While we surely spend the bulk of our time in nerdy fare, the Nerds on Earth crew has varied backgrounds and interests, so our reading list might surprise you. Take a quick glance at our nightstands and you’ll see a mixture of sci-fi, fantasy, leadership, theology, and even some technical titles. So we wanted to take a moment to share what we’ve been reading lately, because it’s always helpful to get some reading recommendations for nerds.
What We’re Reading at Nerds on Earth: Reading Recommendations for Nerds
Michael Adkins I’m making my way through Glen Weldon’s Superman: The Unauthorized Biography. I’ve long followed Weldon on twitter, but never got around to reading this one. When the pre-sale for his newest book The Caped Crusade: Batman and the Rise of Nerd Culture went live, I figured I’d load my cart up with both.
Weldon does more than survey the Man of Steel’s history, he explores the Kryptonian’s impact and influence on the world. It’s proven a wildly interesting read as Weldon harps on the laudable and pokes fun of the laughable. Definitely a must read for any fan of the Big Blue Boy Scout.
Ross Hardy Shame of the Nation, Jonathan Kozol. Not the traditional fare here at Nerds on Earth, but nothing’s nerdier than school.
Kozol investigates the disturbing trend of lower-income minority children being forced into substandard educations, which he calls “apartheid schooling.” It’s depressing, especially considering how much cultural value we place of desegregation and Brown v. Board of Education.
I think Kozol resorts to hyperbole in a few cases, but it’s still got a vital, angry energy. If you know a frustrated educator, you know how important a book like this is.
Clave Jones Pathfinder Adventure Path: Rise of the Runelords, Anniversary Edition: I’ve mentioned before my tendency to read role playing game sourcebooks like novels, and I’m at it again.
Rise of the Runelords is an adventure for the Pathfinder RPG. Originally released as 6 floppy softcovers, the adventure proved so popular it was collected into a nice hardcover. The adventure starts in the coastal town of Sandpoint that is attacked by crazed goblins. Readers are then introduced to giants, taken through dungeons, and tasked to track down a cult of serial killers, all before they face off against a wizard in a mountain top citadel.
All that with a horror undertone is my kind of fun.
Joseph Robinson Currently on my nightstand: Lord of the Rings. Surely no nerd on earth needs to hear the “what” on this classic, so I’ll move on to the “why.” As in, “Why do I reread this book once a year or so?”
Like any truly great story, I discover new things about Lord of the Rings each time I dive back in. There’s always some aspect of a character, or meaningful bit of dialogue, or piece of symbolism that I had either forgotten or never noticed before. And every time I (re)discover one of those moments, I’m reminded all over again what it was like to experience that story, those characters, for the first time. Any book that can create that kind of experience over and over deserves to be read over and over.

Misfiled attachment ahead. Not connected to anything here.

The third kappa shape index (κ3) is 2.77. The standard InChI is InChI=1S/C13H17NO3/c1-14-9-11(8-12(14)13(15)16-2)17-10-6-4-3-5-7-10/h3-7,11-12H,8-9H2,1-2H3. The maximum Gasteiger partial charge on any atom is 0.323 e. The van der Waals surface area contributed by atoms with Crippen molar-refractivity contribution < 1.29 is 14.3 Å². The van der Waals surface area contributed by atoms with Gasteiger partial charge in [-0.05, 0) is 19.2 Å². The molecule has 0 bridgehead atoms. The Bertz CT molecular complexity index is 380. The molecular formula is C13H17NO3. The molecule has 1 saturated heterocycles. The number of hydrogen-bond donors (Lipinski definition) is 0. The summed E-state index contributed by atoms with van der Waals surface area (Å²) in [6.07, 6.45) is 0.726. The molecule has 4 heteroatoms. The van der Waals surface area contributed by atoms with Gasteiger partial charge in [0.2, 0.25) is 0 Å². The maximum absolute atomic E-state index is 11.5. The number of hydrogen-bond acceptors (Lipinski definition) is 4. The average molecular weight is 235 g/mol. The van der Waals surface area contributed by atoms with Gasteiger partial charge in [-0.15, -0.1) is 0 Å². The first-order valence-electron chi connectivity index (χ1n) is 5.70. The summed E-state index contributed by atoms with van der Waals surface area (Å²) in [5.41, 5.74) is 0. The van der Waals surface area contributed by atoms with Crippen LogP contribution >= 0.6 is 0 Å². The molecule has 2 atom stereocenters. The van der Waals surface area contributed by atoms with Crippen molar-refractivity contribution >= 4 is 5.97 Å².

Nash Olan Currently on my night stand: the 3 pack of Fantastic Beasts and Where to Find Them, Quittich Through the Ages, and The Tales of Beetle the Bard.” J.K. Rowlings put together these stories to appease fans who begged for more and they are nice short reads that can scratch Harry Potter fans where they itch! Though, if you were going read “fantastic beasts and where to find them” for the primer before the movie hits theaters, you might be a bit disappointed. The film is simply based around the concept of the book as it is the text book the young wizards would have used in school. The really cool thing about this book is that there are “hand written” notes along the edges of the pages to give it that authentic hand me down book feel. Definitely worth picking up.
Jason Sansbury I am finishing off Emily St. John Mandel’s Station Eleven. Though it shows up as a science fiction book, I am not sure I fully by that.
The basic premise of the book is that a flu wipes out 99.9% of the world’s population in a matter of days. So it definitely has some of the dystopian elements that are popular nowadays but I think it is has two greater themes. The first is an exploration of how connected the world is; it takes Six Degrees of Separation to a new level through some flashbacks. And the second is the survival of culture and art in through deep tragedies.
It is a really smart work and definitely worth checking out; the dispersed timeline creates some interesting story telling.
There you have it, some reading recommendations from nerds. some being highly recognizable while others were some deep cuts. Enjoy, and please take a moment to share in the comments what you are reading!